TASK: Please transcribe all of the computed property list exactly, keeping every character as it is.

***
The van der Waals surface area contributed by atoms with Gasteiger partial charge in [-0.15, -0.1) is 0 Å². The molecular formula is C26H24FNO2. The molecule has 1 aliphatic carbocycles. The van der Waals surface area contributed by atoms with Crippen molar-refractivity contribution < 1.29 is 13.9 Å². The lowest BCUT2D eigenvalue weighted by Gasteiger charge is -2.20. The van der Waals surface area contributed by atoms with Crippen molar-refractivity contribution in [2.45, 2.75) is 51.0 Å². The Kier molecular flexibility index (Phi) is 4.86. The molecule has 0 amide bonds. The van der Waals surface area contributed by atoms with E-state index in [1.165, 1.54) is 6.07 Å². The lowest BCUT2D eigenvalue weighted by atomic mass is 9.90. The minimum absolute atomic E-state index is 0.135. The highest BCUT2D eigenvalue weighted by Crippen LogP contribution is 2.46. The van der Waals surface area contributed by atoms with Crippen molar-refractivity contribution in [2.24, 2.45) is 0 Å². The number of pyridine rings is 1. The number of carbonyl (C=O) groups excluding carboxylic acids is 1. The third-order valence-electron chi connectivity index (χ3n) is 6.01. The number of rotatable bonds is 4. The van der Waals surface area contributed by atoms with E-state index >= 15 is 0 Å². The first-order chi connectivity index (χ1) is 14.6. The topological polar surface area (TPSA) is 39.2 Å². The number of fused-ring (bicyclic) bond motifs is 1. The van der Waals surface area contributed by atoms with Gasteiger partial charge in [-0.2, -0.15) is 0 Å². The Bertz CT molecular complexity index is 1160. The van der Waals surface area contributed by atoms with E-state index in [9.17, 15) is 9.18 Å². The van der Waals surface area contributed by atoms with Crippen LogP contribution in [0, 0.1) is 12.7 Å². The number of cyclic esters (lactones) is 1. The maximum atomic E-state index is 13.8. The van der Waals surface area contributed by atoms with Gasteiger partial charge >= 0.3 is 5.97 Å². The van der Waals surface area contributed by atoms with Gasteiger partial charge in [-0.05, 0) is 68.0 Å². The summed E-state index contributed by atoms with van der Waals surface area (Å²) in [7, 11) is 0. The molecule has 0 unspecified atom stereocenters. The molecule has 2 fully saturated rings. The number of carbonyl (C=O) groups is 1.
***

The van der Waals surface area contributed by atoms with Gasteiger partial charge in [-0.15, -0.1) is 0 Å². The molecular formula is C26H24FNO2. The molecule has 1 aliphatic carbocycles. The van der Waals surface area contributed by atoms with Crippen molar-refractivity contribution < 1.29 is 13.9 Å². The lowest BCUT2D eigenvalue weighted by Gasteiger charge is -2.20. The van der Waals surface area contributed by atoms with Crippen molar-refractivity contribution in [2.45, 2.75) is 51.0 Å². The Kier molecular flexibility index (Phi) is 4.86. The molecule has 0 amide bonds. The van der Waals surface area contributed by atoms with E-state index in [1.165, 1.54) is 6.07 Å². The lowest BCUT2D eigenvalue weighted by atomic mass is 9.90. The minimum absolute atomic E-state index is 0.135. The highest BCUT2D eigenvalue weighted by Crippen LogP contribution is 2.46. The van der Waals surface area contributed by atoms with Crippen molar-refractivity contribution in [2.24, 2.45) is 0 Å². The number of pyridine rings is 1. The number of carbonyl (C=O) groups excluding carboxylic acids is 1. The third-order valence-electron chi connectivity index (χ3n) is 6.01. The number of rotatable bonds is 4. The van der Waals surface area contributed by atoms with E-state index >= 15 is 0 Å². The first-order chi connectivity index (χ1) is 14.6. The topological polar surface area (TPSA) is 39.2 Å². The number of fused-ring (bicyclic) bond motifs is 1. The van der Waals surface area contributed by atoms with Gasteiger partial charge in [-0.2, -0.15) is 0 Å². The Bertz CT molecular complexity index is 1160. The van der Waals surface area contributed by atoms with E-state index in [9.17, 15) is 9.18 Å². The van der Waals surface area contributed by atoms with Crippen LogP contribution in [0, 0.1) is 12.7 Å². The number of cyclic esters (lactones) is 1. The maximum atomic E-state index is 13.8. The van der Waals surface area contributed by atoms with Gasteiger partial charge >= 0.3 is 5.97 Å². The van der Waals surface area contributed by atoms with Gasteiger partial charge in [-0.05, 0) is 68.0 Å². The summed E-state index contributed by atoms with van der Waals surface area (Å²) in [7, 11) is 0. The molecule has 0 unspecified atom stereocenters. The molecule has 2 fully saturated rings. The number of carbonyl (C=O) groups is 1.